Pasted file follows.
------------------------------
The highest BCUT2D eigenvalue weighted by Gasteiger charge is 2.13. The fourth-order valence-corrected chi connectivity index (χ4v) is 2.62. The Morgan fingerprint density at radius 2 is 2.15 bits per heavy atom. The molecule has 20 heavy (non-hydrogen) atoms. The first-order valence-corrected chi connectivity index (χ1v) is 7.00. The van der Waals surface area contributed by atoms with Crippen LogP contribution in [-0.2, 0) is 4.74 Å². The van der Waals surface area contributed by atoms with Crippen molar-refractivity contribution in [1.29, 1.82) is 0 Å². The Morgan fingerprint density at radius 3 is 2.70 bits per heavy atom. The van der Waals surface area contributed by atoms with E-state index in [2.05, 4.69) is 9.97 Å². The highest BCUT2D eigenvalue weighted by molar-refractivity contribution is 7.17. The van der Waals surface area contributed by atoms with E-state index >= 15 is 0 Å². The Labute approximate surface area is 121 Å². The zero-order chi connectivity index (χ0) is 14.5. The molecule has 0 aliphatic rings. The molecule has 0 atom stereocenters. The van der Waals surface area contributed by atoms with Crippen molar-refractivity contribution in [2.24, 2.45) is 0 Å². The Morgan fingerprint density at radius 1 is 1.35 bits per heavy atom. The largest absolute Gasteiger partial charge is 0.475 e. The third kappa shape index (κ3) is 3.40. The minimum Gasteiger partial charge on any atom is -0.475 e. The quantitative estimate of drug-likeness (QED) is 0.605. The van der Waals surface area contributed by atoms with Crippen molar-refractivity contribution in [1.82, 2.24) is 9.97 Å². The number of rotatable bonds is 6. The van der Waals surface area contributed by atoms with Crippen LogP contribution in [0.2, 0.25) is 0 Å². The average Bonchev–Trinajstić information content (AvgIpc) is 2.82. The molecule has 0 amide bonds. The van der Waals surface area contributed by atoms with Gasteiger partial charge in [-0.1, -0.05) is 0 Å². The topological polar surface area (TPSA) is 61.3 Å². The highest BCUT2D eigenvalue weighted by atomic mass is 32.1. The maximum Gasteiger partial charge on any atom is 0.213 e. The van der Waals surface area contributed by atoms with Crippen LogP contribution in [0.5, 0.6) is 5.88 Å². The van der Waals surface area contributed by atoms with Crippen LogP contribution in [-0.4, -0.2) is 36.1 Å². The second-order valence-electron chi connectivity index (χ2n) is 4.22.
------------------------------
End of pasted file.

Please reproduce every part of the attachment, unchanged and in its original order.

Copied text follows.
The highest BCUT2D eigenvalue weighted by Gasteiger charge is 2.13. The fourth-order valence-corrected chi connectivity index (χ4v) is 2.62. The Morgan fingerprint density at radius 2 is 2.15 bits per heavy atom. The molecule has 20 heavy (non-hydrogen) atoms. The first-order valence-corrected chi connectivity index (χ1v) is 7.00. The van der Waals surface area contributed by atoms with Crippen LogP contribution in [-0.2, 0) is 4.74 Å². The van der Waals surface area contributed by atoms with Crippen molar-refractivity contribution in [1.29, 1.82) is 0 Å². The Morgan fingerprint density at radius 3 is 2.70 bits per heavy atom. The van der Waals surface area contributed by atoms with E-state index in [2.05, 4.69) is 9.97 Å². The highest BCUT2D eigenvalue weighted by molar-refractivity contribution is 7.17. The van der Waals surface area contributed by atoms with E-state index >= 15 is 0 Å². The Labute approximate surface area is 121 Å². The zero-order chi connectivity index (χ0) is 14.5. The molecule has 0 aliphatic rings. The molecule has 0 atom stereocenters. The van der Waals surface area contributed by atoms with Crippen molar-refractivity contribution in [2.24, 2.45) is 0 Å². The Morgan fingerprint density at radius 1 is 1.35 bits per heavy atom. The largest absolute Gasteiger partial charge is 0.475 e. The third kappa shape index (κ3) is 3.40. The minimum Gasteiger partial charge on any atom is -0.475 e. The quantitative estimate of drug-likeness (QED) is 0.605. The van der Waals surface area contributed by atoms with Crippen molar-refractivity contribution in [1.82, 2.24) is 9.97 Å². The number of rotatable bonds is 6. The van der Waals surface area contributed by atoms with Crippen LogP contribution in [0.2, 0.25) is 0 Å². The average Bonchev–Trinajstić information content (AvgIpc) is 2.82. The molecule has 0 amide bonds. The van der Waals surface area contributed by atoms with Gasteiger partial charge in [-0.1, -0.05) is 0 Å². The topological polar surface area (TPSA) is 61.3 Å². The highest BCUT2D eigenvalue weighted by atomic mass is 32.1. The maximum Gasteiger partial charge on any atom is 0.213 e. The van der Waals surface area contributed by atoms with Crippen LogP contribution in [0.5, 0.6) is 5.88 Å². The van der Waals surface area contributed by atoms with Crippen LogP contribution in [-0.4, -0.2) is 36.1 Å². The second-order valence-electron chi connectivity index (χ2n) is 4.22.